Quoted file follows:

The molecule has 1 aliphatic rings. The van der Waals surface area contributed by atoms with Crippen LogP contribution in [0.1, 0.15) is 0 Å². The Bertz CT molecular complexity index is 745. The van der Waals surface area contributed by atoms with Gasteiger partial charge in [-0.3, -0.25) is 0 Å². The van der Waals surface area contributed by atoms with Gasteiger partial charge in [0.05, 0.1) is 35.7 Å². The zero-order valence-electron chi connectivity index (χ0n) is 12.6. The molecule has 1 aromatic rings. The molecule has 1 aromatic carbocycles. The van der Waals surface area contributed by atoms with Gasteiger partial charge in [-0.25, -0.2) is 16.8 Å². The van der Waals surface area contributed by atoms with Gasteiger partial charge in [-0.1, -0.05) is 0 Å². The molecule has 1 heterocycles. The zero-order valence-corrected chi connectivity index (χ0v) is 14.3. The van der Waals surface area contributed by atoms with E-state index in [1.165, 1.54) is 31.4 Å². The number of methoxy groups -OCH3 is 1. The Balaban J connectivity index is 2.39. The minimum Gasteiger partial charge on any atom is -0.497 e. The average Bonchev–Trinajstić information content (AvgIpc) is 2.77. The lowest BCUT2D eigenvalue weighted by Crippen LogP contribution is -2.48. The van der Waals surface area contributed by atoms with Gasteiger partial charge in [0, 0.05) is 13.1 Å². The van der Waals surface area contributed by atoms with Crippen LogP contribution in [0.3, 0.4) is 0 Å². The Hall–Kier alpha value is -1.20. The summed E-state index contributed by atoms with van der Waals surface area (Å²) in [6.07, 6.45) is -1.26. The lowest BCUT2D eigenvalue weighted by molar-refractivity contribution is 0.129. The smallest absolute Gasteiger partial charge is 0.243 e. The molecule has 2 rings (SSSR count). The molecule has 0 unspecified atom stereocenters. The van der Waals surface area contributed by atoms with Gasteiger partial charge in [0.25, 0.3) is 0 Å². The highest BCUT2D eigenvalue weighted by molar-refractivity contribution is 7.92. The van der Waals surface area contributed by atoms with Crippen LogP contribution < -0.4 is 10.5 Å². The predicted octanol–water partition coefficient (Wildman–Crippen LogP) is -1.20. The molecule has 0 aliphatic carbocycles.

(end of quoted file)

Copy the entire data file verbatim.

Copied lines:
The molecule has 1 aliphatic rings. The van der Waals surface area contributed by atoms with Crippen LogP contribution in [0.1, 0.15) is 0 Å². The Bertz CT molecular complexity index is 745. The van der Waals surface area contributed by atoms with Gasteiger partial charge in [-0.3, -0.25) is 0 Å². The van der Waals surface area contributed by atoms with Gasteiger partial charge in [0.05, 0.1) is 35.7 Å². The zero-order valence-electron chi connectivity index (χ0n) is 12.6. The molecule has 1 aromatic rings. The molecule has 1 aromatic carbocycles. The van der Waals surface area contributed by atoms with Gasteiger partial charge in [-0.25, -0.2) is 16.8 Å². The van der Waals surface area contributed by atoms with Gasteiger partial charge in [-0.1, -0.05) is 0 Å². The molecule has 1 heterocycles. The zero-order valence-corrected chi connectivity index (χ0v) is 14.3. The van der Waals surface area contributed by atoms with E-state index in [1.165, 1.54) is 31.4 Å². The number of methoxy groups -OCH3 is 1. The Balaban J connectivity index is 2.39. The minimum Gasteiger partial charge on any atom is -0.497 e. The average Bonchev–Trinajstić information content (AvgIpc) is 2.77. The lowest BCUT2D eigenvalue weighted by Crippen LogP contribution is -2.48. The van der Waals surface area contributed by atoms with Gasteiger partial charge in [0, 0.05) is 13.1 Å². The van der Waals surface area contributed by atoms with Crippen LogP contribution in [0.3, 0.4) is 0 Å². The Hall–Kier alpha value is -1.20. The summed E-state index contributed by atoms with van der Waals surface area (Å²) in [6.07, 6.45) is -1.26. The lowest BCUT2D eigenvalue weighted by molar-refractivity contribution is 0.129. The smallest absolute Gasteiger partial charge is 0.243 e. The molecule has 2 rings (SSSR count). The molecule has 0 unspecified atom stereocenters. The van der Waals surface area contributed by atoms with Gasteiger partial charge in [0.25, 0.3) is 0 Å². The highest BCUT2D eigenvalue weighted by molar-refractivity contribution is 7.92. The van der Waals surface area contributed by atoms with Crippen LogP contribution < -0.4 is 10.5 Å². The predicted octanol–water partition coefficient (Wildman–Crippen LogP) is -1.20. The molecule has 0 aliphatic carbocycles.